The Estrangement of Rural Schools and Uncle Sam

Today, a group of outstanding scholars gathers for the fourth time to continue the multi-year rural education-reform initiative known as ROCI.

Sponsored by the J.A. and Kathryn Albertson Foundation, chaired by Dr. Paul Hill, and supported by the Bellwether team, this task force is meeting in Boise, Idaho to review an impressive series of second-year papers focusing on rural students and post-secondary enrollment and attainment.

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At the same time, in Washington, D.C. Congress continues its multi-year effort to reauthorize the Elementary and Secondary Education Act (ESEA). More than 2,000 miles separates the two cities, and, unfortunately, a similar yawning gap stretches between the projects of these two groups. That is, for entirely too long, federal policy has underserved rural America.

Aiming to bridge that divide is a valuable paper from Lars D. Johnson, Ashley LiBetti Mitchel, and Andrew J. Rotherham, “Federal Education Policy in Rural America.” It is among the latest releases from the first year of ROCI, and a great swath of America’s students, including millions of low-income kids, would be well served if its findings and recommendations informed the pending rewrite of NCLB and other federal-policymaking to come.

The paper begins with important rural-ed facts (e.g. 47 million people live in rural America, a quarter of rural families live in persistently poor counties, 25 percent of U.S. students are rural, over half of rural students live in just 11 states) and closes with valuable recommendations.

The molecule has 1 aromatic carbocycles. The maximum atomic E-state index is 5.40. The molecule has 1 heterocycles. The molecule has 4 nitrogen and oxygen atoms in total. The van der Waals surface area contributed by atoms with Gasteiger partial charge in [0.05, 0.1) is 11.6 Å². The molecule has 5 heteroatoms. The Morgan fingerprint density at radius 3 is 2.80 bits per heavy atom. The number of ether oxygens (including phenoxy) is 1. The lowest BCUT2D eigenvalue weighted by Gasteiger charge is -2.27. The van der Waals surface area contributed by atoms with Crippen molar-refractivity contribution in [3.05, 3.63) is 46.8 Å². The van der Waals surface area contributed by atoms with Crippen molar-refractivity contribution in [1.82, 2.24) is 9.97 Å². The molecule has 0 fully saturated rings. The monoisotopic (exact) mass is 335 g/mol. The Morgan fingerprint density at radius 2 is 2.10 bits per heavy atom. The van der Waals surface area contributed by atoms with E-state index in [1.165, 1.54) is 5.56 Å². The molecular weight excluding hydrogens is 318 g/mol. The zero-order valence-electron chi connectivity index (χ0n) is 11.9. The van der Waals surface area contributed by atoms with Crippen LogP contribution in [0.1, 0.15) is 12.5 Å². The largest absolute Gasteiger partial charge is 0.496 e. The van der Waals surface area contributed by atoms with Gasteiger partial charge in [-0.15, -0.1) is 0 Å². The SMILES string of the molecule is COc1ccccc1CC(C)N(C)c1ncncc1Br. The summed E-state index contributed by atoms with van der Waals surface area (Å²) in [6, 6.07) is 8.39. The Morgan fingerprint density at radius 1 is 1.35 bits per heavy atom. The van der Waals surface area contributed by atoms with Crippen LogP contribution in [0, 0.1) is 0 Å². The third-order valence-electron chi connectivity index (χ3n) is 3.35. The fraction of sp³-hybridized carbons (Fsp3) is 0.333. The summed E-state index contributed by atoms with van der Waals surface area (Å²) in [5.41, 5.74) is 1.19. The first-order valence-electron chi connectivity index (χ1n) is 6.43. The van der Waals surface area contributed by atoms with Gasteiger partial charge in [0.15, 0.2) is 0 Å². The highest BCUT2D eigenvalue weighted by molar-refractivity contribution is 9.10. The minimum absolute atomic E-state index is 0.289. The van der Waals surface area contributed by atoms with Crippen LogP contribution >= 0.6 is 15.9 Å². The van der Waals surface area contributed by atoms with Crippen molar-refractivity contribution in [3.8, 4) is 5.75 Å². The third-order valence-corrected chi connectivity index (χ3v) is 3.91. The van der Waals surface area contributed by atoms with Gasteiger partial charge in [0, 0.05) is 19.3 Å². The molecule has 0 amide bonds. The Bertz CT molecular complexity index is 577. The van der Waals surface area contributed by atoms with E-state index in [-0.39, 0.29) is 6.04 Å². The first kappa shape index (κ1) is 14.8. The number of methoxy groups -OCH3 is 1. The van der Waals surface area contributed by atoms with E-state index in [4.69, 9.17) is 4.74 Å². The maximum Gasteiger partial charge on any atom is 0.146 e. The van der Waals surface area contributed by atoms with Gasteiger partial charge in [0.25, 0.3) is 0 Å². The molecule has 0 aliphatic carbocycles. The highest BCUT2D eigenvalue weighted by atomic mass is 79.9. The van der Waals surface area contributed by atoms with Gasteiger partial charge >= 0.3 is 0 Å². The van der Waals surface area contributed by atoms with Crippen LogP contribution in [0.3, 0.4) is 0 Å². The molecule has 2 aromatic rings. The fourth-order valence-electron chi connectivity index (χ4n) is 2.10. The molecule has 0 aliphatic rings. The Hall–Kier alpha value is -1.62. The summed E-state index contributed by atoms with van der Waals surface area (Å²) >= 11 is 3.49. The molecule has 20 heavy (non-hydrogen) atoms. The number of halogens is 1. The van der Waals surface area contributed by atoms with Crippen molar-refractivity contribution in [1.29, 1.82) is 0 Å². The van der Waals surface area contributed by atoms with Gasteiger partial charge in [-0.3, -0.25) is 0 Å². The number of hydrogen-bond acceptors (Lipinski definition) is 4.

But the paper makes its money with two middle sections. The first is a review of how various federal policies influence rural education.  You’ll learn why and how Title I disadvantages rural students; how the Small Rural Schools Achievement (SRSA) and Rural and Low-Income School (RLIS) programs differ; why rural districts have trouble securing competitive grants; why Impact Aid and Payment in Lieu of Taxes are so important; and much more.

Then comes the show-stopper. The authors asked a group of rural superintendents and a group of Washington “insiders” the same questions about rural education. Though these two groups agreed that rural life differs greatly from urban/suburban life and that the current US Department of Education doesn’t much care about rural schooling, their differences were stark.

Elites thought the most pressing issues for rural schools were recruiting and retaining teachers and securing classroom technology. Rural superintendents didn’t rate any of these in their top three. Instead, they prioritized increasing special education funding, reducing burdensome federal paperwork, and granting more flexibility in the use of federal funds. Rural superintendents also had important and not always predictable views on school consolidation, shared services, online learning, and personnel decisions.

There’s lots more to learn from and like about this paper. But most of all, you’ll probably find yourself shaking your head that ed reform dedicates so little time to rural schools and that federal K-12 policy is so out of step with the needs of rural communities.

This probably won’t lift your spirits, but hopefully it’ll encourage action.